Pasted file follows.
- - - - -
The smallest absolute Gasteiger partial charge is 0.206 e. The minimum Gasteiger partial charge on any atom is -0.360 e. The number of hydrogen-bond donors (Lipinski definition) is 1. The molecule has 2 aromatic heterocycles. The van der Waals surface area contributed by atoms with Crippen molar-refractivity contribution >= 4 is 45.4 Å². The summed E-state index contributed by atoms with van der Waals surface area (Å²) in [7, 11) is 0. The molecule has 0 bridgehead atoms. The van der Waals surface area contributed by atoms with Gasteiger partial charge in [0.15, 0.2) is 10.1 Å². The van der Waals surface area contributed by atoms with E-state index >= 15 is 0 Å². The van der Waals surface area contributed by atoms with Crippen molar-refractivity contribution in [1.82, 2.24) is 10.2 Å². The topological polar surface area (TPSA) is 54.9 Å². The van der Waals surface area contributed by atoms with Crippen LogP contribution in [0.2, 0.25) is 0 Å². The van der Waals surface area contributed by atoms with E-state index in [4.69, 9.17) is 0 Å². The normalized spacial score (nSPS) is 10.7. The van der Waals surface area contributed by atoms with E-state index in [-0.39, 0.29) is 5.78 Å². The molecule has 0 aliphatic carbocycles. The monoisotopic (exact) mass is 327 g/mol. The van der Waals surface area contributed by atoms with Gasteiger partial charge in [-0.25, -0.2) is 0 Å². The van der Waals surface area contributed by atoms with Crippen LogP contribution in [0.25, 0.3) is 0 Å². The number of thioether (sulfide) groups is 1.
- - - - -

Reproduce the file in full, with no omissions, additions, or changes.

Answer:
The smallest absolute Gasteiger partial charge is 0.206 e. The minimum Gasteiger partial charge on any atom is -0.360 e. The number of hydrogen-bond donors (Lipinski definition) is 1. The molecule has 2 aromatic heterocycles. The van der Waals surface area contributed by atoms with Crippen molar-refractivity contribution >= 4 is 45.4 Å². The summed E-state index contributed by atoms with van der Waals surface area (Å²) in [7, 11) is 0. The molecule has 0 bridgehead atoms. The van der Waals surface area contributed by atoms with Gasteiger partial charge in [0.15, 0.2) is 10.1 Å². The van der Waals surface area contributed by atoms with E-state index >= 15 is 0 Å². The van der Waals surface area contributed by atoms with Crippen molar-refractivity contribution in [1.82, 2.24) is 10.2 Å². The topological polar surface area (TPSA) is 54.9 Å². The van der Waals surface area contributed by atoms with Crippen LogP contribution in [0.2, 0.25) is 0 Å². The van der Waals surface area contributed by atoms with E-state index in [4.69, 9.17) is 0 Å². The normalized spacial score (nSPS) is 10.7. The van der Waals surface area contributed by atoms with E-state index in [-0.39, 0.29) is 5.78 Å². The molecule has 0 aliphatic carbocycles. The monoisotopic (exact) mass is 327 g/mol. The van der Waals surface area contributed by atoms with Gasteiger partial charge in [-0.25, -0.2) is 0 Å². The van der Waals surface area contributed by atoms with Crippen LogP contribution in [0.25, 0.3) is 0 Å². The number of thioether (sulfide) groups is 1.